I know some clients whos nails have not been affected by their condition and others who have been however treatment for their nail problems e.g peeling, spliting would be the same as for someone who was without cancer but had bad nails.

I think yes it is good for therapists to be aware of certain medical conditions but to make a separate treatment and single them out, not such a good idea. This is better done in the therapists head with a sensitive treatment plan :)
I think people who have cancer or are recovering from cancer would not wish to be reminded of the fact during a manicure.

I think this is a really good point. I suppose what I was trying to find out, and what Trinity has highlighted, is if the effects of different drugs etc are just too wide-ranging to be covered.

Apparently in France and Germany, however, beauty therapists (not sure about nail techs, sorry) often have specific training to help people recovering as certain treatments can help their skin, for example, which in turn can boost confidence etc (which may also reduce the likelihood of them not continuing with their drugs, the rate of which is quite high in the UK). It's not that common to find a beauty therapist in the UK though who is trained (or highlights the fact that they are trained) in helping those with cancer use the best skincare for what they are going through at that point in time.

I suppose it is more of a case of using what skills you have to treat what is in front of you? I just wonder if specific training would give more people the confidence to offer nail services in this situation. I'm not suggesting a separate treatment as I agree, bit insensitive, but perhaps more awareness, as hesitation as to whether you can do their nails or not might make them feel like they are a special case, which as you rightly point out they shouldn't. Plus might help in situations like Trinity's.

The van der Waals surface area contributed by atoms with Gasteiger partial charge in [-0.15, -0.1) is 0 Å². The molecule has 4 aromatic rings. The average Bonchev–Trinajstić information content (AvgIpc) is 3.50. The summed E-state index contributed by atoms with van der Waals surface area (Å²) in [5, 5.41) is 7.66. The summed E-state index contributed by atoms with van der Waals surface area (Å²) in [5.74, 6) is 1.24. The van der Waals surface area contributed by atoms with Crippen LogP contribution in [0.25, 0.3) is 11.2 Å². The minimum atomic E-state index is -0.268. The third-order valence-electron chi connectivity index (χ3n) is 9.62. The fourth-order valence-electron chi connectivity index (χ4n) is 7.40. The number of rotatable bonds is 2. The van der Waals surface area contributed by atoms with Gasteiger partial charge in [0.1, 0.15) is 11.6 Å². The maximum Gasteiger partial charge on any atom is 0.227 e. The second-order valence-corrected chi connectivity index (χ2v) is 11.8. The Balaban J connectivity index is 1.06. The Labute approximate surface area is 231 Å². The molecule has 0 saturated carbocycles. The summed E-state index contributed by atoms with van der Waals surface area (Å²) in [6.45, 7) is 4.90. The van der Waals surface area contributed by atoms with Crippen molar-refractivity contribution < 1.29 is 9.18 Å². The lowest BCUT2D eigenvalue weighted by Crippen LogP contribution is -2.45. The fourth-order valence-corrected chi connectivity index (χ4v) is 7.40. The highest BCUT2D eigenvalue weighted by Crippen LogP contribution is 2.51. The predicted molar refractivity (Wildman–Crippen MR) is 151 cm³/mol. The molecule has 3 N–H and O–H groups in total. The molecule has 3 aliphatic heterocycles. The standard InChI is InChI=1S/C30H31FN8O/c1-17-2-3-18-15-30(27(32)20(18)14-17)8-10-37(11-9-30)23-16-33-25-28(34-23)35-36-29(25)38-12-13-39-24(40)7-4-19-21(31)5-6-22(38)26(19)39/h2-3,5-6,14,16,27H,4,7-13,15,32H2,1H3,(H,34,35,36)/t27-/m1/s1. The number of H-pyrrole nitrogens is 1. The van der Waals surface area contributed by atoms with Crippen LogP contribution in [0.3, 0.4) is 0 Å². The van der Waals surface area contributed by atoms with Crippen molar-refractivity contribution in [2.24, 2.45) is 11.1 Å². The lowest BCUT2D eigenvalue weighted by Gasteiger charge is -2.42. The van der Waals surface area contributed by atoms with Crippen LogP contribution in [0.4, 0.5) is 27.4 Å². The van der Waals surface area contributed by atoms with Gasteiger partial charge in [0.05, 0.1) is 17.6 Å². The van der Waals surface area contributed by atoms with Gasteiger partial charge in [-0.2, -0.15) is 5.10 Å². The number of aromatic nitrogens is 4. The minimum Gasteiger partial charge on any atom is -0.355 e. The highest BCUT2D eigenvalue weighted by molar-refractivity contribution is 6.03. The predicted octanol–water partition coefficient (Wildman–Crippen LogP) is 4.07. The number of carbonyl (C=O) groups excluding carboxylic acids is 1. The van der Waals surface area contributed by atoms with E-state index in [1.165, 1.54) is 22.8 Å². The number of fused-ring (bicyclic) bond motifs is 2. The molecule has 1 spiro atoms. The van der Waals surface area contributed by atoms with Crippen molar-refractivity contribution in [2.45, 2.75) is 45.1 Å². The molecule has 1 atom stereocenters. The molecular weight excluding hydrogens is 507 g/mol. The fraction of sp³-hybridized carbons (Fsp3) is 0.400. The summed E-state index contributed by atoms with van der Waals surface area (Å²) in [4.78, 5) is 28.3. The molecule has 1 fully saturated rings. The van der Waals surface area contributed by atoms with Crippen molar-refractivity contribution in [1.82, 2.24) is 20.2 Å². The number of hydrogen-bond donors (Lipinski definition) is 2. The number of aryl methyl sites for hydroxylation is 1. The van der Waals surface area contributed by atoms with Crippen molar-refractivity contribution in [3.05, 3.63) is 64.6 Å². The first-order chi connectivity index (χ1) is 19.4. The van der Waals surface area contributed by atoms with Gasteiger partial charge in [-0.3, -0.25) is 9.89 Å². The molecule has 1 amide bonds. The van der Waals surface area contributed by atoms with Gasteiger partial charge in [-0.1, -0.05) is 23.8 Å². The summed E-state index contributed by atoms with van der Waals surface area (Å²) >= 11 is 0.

Sorry, all a bit rambling as typing as I think!

Thanks for your replies, really interesting.

Having several clients I notice that it has a lot to do with there own bodys how they handle things and what they do with that I have a very close freind who at this time you could not tell she is dealing with cancer. she states that "she is sick not dieing" i guess its all how you and your suport system works. But as the others stated i think this should be kept a personal matter and if a client tells you then sure try and help but don't single them out again this is just my own opition
Hi all,

My mum has advanced cancer, she has had chemotherapy and her nails are still perfect. She has p&w enhancements and loves them, i even did them in the hospice she was at! before she was diagnosed her nails were yellow, i put it down to smoking, alchohol handwash and everyday life. not the fact it was cancer, jaundice is a symptom of pancreatic cancer.